• And finally, how rare is it for two teammates to drive in all the runs for the winning team in any All-Star Game? So rare, according Elias research, that it had never happened before.

But Hosmer and Perez know all about what it takes to do stuff that had never been done. Or stuff that people kept telling them couldn't be done. It's the specialty of their house. And on this night, it was the American League that reaped the benefits, not just the long-suffering citizens of Kansas City.

"I enjoyed that," said AL starter Chris Sale, who had fallen behind, 1-0, on a Kris Bryant homer, before Hosmer and Perez took over. "Because the last time I faced them, those same guys took me deep. So it was nice to see that for me and not against me."

The only two teammates who had even homered in the same game in any of the previous 40 All-Star Games were David Ortiz and Manny Ramirez, of the 2004 Red Sox. And it's an excellent bet that Hosmer and Perez won't approach the same orbit as the 1,080 career homers Ortiz and Manny would go on to mash in their careers.

But in their own way, Hosmer and Perez have become the faces of this generation of Royals, much the same way that Papi and Manny were the faces of the curse-busting Red Sox. So for these two men to share this moment, on this night, left both of them with a singular All-Star glow that is going to take a long, long time to fade.

"Couldn't have worked out any better," Hosmer said. "Salvy and I go way back. A lot of you guys know we have been playing this game together for a long time. And to share that experience and have the games we did tonight was really special."

Moments after uttering those words, Hosmer strolled across the clubhouse to his locker, the MVP trophy tucked under his arm. Perez looked up in mid-interview and lurched toward his All-Star co-star, to deliver a high-five and a hug, saying: "What's up, my MVP?"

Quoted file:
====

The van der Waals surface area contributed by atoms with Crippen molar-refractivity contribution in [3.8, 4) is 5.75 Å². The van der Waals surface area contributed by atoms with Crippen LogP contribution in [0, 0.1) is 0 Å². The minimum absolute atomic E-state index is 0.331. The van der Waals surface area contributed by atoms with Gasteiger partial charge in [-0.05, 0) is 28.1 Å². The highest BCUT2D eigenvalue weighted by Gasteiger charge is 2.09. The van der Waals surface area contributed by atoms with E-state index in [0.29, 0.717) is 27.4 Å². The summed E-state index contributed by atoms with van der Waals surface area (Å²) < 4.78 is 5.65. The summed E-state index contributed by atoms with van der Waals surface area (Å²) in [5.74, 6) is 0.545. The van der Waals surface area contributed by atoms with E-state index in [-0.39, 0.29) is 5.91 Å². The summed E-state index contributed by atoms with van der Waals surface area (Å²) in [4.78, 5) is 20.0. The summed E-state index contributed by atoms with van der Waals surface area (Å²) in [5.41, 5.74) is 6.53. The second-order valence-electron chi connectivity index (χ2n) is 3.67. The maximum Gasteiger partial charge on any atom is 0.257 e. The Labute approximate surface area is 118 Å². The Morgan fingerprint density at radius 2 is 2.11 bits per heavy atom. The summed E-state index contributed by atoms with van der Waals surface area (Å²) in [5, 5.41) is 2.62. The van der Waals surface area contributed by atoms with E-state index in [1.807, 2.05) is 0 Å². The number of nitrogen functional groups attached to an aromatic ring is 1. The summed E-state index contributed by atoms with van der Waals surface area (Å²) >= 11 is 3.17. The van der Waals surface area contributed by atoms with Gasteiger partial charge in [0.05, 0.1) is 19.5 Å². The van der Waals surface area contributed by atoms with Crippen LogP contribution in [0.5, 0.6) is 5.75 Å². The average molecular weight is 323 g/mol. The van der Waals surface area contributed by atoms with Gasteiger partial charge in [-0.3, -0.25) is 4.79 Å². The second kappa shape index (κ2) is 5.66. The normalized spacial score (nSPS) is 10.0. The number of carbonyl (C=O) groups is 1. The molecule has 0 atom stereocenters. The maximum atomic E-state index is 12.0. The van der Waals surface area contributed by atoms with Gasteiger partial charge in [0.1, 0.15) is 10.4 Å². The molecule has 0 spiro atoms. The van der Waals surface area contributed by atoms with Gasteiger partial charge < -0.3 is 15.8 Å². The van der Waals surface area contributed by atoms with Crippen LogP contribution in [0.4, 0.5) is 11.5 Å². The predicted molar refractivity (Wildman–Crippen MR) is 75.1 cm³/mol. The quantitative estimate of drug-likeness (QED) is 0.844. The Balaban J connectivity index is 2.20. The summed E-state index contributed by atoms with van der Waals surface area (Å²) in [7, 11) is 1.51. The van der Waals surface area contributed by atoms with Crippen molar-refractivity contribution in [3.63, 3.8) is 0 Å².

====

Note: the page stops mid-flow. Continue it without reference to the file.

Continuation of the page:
"Hoz is the best," Perez said, after that little hug break was over. "We play together a lot. And I feel so happy for him and for his family. And now he's MVP, so that's exciting."

Their team has had a frustrating first half, thanks to an onslaught of injuries and rotation issues. But if you've had a tough time looking past the standings, you might have missed something: Both Hosmer and Perez have used that October glory for fuel. They're both headed for the best offensive seasons of their careers. So what they did on this night, on this stage, came as no surprise to their hitting coach.

"It's no surprise to me, because they've done it the last two years," Dale Sveum said. "For them, this might be a much smaller stage.

"This is kind of their setting," the Royals' hitting coach went on. "And I've seen it the last two years. They're just special people when it comes to that stage."

No Royal had hit a home run in an All-Star Game since Bo Jackson in 1989. And before this night, only Bo would know what it took to be an All-Star MVP. But not anymore. Because Hosmer and Perez would turn this into yet one more night when this generation of Royals rose up to rewrite the history of their franchise.

It might not be enough to propel back toward another ride on the parade floats. But no matter where this journey leads them, Eric Hosmer and Salvador Perez will always have the memories of this crazy-good evening playing on the DVRs in their brains.

Crazy good. Yessir.